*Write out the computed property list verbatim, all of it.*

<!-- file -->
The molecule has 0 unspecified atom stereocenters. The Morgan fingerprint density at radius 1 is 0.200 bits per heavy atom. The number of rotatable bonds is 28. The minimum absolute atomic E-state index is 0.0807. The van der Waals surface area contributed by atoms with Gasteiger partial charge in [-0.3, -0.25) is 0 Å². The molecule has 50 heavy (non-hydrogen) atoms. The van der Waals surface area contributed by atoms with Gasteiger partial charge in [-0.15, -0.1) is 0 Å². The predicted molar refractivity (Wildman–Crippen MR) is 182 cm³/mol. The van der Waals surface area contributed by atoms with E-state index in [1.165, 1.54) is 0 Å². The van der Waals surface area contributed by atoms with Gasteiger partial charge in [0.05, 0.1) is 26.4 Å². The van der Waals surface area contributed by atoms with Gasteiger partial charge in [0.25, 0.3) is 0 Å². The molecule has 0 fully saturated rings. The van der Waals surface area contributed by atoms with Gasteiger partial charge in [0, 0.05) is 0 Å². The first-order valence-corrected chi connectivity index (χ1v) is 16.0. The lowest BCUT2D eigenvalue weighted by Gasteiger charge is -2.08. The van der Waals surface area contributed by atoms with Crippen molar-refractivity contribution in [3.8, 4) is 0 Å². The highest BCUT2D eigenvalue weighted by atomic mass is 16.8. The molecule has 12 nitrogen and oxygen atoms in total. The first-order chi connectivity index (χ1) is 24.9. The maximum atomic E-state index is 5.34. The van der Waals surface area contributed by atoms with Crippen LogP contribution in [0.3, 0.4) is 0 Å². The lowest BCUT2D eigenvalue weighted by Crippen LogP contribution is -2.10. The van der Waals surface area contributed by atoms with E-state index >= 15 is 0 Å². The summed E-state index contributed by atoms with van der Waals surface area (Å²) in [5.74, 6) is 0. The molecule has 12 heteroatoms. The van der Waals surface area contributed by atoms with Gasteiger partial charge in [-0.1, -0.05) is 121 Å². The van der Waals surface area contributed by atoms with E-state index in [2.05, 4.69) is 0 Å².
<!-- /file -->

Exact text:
The molecule has 0 unspecified atom stereocenters. The Morgan fingerprint density at radius 1 is 0.200 bits per heavy atom. The number of rotatable bonds is 28. The minimum absolute atomic E-state index is 0.0807. The van der Waals surface area contributed by atoms with Gasteiger partial charge in [-0.3, -0.25) is 0 Å². The molecule has 50 heavy (non-hydrogen) atoms. The van der Waals surface area contributed by atoms with Gasteiger partial charge in [-0.15, -0.1) is 0 Å². The predicted molar refractivity (Wildman–Crippen MR) is 182 cm³/mol. The van der Waals surface area contributed by atoms with E-state index in [1.165, 1.54) is 0 Å². The van der Waals surface area contributed by atoms with Gasteiger partial charge in [0.05, 0.1) is 26.4 Å². The van der Waals surface area contributed by atoms with Gasteiger partial charge in [0.25, 0.3) is 0 Å². The molecule has 0 fully saturated rings. The van der Waals surface area contributed by atoms with Gasteiger partial charge in [0, 0.05) is 0 Å². The first-order valence-corrected chi connectivity index (χ1v) is 16.0. The lowest BCUT2D eigenvalue weighted by Gasteiger charge is -2.08. The van der Waals surface area contributed by atoms with Crippen molar-refractivity contribution in [3.8, 4) is 0 Å². The highest BCUT2D eigenvalue weighted by atomic mass is 16.8. The molecule has 12 nitrogen and oxygen atoms in total. The first-order chi connectivity index (χ1) is 24.9. The maximum atomic E-state index is 5.34. The van der Waals surface area contributed by atoms with Crippen LogP contribution in [0.3, 0.4) is 0 Å². The lowest BCUT2D eigenvalue weighted by Crippen LogP contribution is -2.10. The van der Waals surface area contributed by atoms with E-state index >= 15 is 0 Å². The summed E-state index contributed by atoms with van der Waals surface area (Å²) in [5.74, 6) is 0. The molecule has 12 heteroatoms. The van der Waals surface area contributed by atoms with Gasteiger partial charge in [-0.1, -0.05) is 121 Å². The van der Waals surface area contributed by atoms with E-state index in [2.05, 4.69) is 0 Å².